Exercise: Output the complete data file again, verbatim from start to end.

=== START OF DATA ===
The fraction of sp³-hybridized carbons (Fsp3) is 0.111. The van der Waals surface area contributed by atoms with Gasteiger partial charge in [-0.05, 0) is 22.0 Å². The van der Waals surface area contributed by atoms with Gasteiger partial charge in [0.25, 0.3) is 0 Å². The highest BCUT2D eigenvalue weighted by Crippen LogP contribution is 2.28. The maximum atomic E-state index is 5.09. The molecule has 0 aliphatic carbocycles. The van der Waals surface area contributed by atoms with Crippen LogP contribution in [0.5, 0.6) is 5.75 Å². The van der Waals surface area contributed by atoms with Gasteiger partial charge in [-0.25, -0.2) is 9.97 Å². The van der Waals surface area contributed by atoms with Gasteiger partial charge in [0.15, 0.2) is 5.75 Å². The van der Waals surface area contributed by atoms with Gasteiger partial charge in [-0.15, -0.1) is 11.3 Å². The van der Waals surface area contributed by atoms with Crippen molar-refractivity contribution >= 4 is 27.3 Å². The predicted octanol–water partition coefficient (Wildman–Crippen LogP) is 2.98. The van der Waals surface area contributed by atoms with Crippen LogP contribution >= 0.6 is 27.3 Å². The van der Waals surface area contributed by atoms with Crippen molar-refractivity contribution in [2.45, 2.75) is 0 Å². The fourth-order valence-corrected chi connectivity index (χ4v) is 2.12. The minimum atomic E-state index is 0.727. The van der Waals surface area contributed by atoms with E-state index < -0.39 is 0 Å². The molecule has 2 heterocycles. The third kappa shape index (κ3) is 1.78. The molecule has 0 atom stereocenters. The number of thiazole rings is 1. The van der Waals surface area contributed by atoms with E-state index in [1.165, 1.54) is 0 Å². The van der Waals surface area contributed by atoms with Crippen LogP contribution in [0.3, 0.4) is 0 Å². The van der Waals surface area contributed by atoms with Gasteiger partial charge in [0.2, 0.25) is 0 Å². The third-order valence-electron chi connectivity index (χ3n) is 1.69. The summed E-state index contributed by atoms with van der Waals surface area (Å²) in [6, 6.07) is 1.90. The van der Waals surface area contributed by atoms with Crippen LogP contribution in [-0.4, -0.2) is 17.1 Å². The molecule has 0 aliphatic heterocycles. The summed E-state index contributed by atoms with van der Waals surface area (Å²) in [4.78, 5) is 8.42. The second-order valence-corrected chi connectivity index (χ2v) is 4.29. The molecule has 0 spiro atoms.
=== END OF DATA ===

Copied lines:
The fraction of sp³-hybridized carbons (Fsp3) is 0.111. The van der Waals surface area contributed by atoms with Gasteiger partial charge in [-0.05, 0) is 22.0 Å². The van der Waals surface area contributed by atoms with Gasteiger partial charge in [0.25, 0.3) is 0 Å². The highest BCUT2D eigenvalue weighted by Crippen LogP contribution is 2.28. The maximum atomic E-state index is 5.09. The molecule has 0 aliphatic carbocycles. The van der Waals surface area contributed by atoms with Crippen LogP contribution in [0.5, 0.6) is 5.75 Å². The van der Waals surface area contributed by atoms with Gasteiger partial charge in [-0.25, -0.2) is 9.97 Å². The van der Waals surface area contributed by atoms with Gasteiger partial charge in [0.15, 0.2) is 5.75 Å². The van der Waals surface area contributed by atoms with Gasteiger partial charge in [-0.15, -0.1) is 11.3 Å². The van der Waals surface area contributed by atoms with Crippen molar-refractivity contribution >= 4 is 27.3 Å². The predicted octanol–water partition coefficient (Wildman–Crippen LogP) is 2.98. The van der Waals surface area contributed by atoms with Crippen LogP contribution >= 0.6 is 27.3 Å². The van der Waals surface area contributed by atoms with Crippen molar-refractivity contribution in [2.45, 2.75) is 0 Å². The fourth-order valence-corrected chi connectivity index (χ4v) is 2.12. The minimum atomic E-state index is 0.727. The van der Waals surface area contributed by atoms with E-state index < -0.39 is 0 Å². The molecule has 2 heterocycles. The third kappa shape index (κ3) is 1.78. The molecule has 0 atom stereocenters. The number of thiazole rings is 1. The van der Waals surface area contributed by atoms with E-state index in [1.165, 1.54) is 0 Å². The van der Waals surface area contributed by atoms with Crippen LogP contribution in [0.3, 0.4) is 0 Å². The van der Waals surface area contributed by atoms with Gasteiger partial charge in [0.2, 0.25) is 0 Å². The third-order valence-electron chi connectivity index (χ3n) is 1.69. The summed E-state index contributed by atoms with van der Waals surface area (Å²) in [6, 6.07) is 1.90. The van der Waals surface area contributed by atoms with Crippen LogP contribution in [-0.4, -0.2) is 17.1 Å². The molecule has 0 aliphatic heterocycles. The summed E-state index contributed by atoms with van der Waals surface area (Å²) in [4.78, 5) is 8.42. The second-order valence-corrected chi connectivity index (χ2v) is 4.29. The molecule has 0 spiro atoms.